20080605: aftershock

http://earthquake.usgs.gov/eqcenter/recenteqsww/Quakes/us2008sxa7.php is a link to a website that encapsulates so much that is good about the Internet. It’s open, free, combines various technologies cleverly, quickly and the results are clear and useful.  Random Stuff may not reach those goals apart from the second one.

At about 2pm the office wobbled a bit for what seemed like 10 seconds. We are on the second floor (third floor for non-Brits) in a buidling with a steel-reinforced concrete frame but close to 1st Ring Road which seems to have not much below it given how much it oscillated on 12th May 08.  Everyone stopped for a moment, then looked at other people, and then the smiles of relief spread around the office as it becomes clear that it’s ‘only’ an aftershock. It cannot be much fun at or near the epicentre, where they are still clearing buildings away and clearing away bodies.

For each dead person, the family will receive 5000 RMB (Approx 7 RMB to the USD at the moment, about 13.6 RMB to the GBP), which is possibly between a year’s and 6 months’ pay for most of the people affected.  The smell of bleach / death still lingers/clings/dawdles clammily around the affected areas.

Driving past a collapsed primary school (one of many) with framed photos of the killed children is, for all, silencing.  Stricter building codes will help in the future, but it’s not certain how many ‘good’ buildings can withstand 3 to 4 minutes of a 7+ earthquake.  We spoke to the manager of one of the newest 5-star hotels, who said that it was built to withstand a 9-scale earthquake, but, he added, “it’s hard to know which buildings can survive a big earthquake that lasts that long.”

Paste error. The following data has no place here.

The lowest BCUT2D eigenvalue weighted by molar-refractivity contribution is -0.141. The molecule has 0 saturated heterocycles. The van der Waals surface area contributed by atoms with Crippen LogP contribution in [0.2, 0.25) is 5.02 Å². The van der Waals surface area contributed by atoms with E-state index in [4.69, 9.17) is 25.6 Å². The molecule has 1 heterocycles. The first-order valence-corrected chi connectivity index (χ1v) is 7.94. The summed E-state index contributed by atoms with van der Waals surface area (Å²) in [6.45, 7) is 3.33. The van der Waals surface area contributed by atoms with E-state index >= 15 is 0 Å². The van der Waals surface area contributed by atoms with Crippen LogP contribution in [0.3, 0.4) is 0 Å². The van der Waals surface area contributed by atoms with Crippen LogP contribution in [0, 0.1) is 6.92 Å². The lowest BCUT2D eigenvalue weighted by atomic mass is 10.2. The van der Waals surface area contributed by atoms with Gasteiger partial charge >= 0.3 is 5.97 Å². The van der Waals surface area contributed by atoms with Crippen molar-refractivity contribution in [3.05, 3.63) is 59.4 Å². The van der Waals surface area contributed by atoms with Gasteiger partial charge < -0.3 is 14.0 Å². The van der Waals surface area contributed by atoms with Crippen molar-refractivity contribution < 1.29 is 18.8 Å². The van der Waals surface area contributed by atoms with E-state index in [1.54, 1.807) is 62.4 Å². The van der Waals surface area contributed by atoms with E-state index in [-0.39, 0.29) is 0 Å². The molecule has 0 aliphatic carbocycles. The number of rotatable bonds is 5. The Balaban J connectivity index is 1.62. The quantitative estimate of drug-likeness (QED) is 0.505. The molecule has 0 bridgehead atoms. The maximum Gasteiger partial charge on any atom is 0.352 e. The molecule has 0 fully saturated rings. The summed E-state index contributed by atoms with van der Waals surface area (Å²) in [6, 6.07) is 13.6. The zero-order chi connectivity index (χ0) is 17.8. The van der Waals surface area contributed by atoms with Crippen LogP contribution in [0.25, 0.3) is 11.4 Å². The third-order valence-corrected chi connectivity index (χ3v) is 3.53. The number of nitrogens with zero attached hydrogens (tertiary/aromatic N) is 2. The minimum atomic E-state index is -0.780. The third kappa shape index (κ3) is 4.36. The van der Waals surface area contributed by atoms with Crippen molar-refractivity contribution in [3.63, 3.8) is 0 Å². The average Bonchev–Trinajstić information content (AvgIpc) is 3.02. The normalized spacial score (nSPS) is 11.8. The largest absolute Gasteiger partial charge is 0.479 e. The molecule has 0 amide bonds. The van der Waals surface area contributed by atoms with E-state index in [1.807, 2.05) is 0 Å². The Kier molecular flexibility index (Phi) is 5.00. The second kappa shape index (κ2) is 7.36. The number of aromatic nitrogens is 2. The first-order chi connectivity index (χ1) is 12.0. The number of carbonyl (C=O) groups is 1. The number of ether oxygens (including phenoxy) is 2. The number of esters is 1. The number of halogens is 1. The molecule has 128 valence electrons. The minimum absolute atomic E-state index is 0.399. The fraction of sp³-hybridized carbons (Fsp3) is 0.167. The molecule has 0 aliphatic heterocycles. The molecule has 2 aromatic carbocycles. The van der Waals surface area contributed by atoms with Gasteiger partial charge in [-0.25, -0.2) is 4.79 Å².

One teenager reported how one teacher had reacted when the ‘big one’ hit.  She initially did the ‘sensible’ thing, and then panic took over. She asked the children to sit down and sit still for a moment, and then, as the building started to gyrate violently, she ran out of the classroom.  Few people here are trained for these situations, and almost everyone in our office, once they saw what our building was doing, sprinted out with few thoughts for other people. It is hard to know how anyone can react to something like it.

Otherwise, the Sun is shining and we’re celebrating someone’s birthday tonight!

Another positive piece of news is that the first baby was born recently in one of the field hospitals set up by the government and aid agencies. I met Antonin, a Czech former colonel who is a logistics specialist and was in Chengdu along with a British fire service senior officer to coordinate the delivery of EU aid shipments, and he passed on that information. Both men were very impressed with the openness, rapidity and scale of the response of the authorities here and local people’s willingness to help.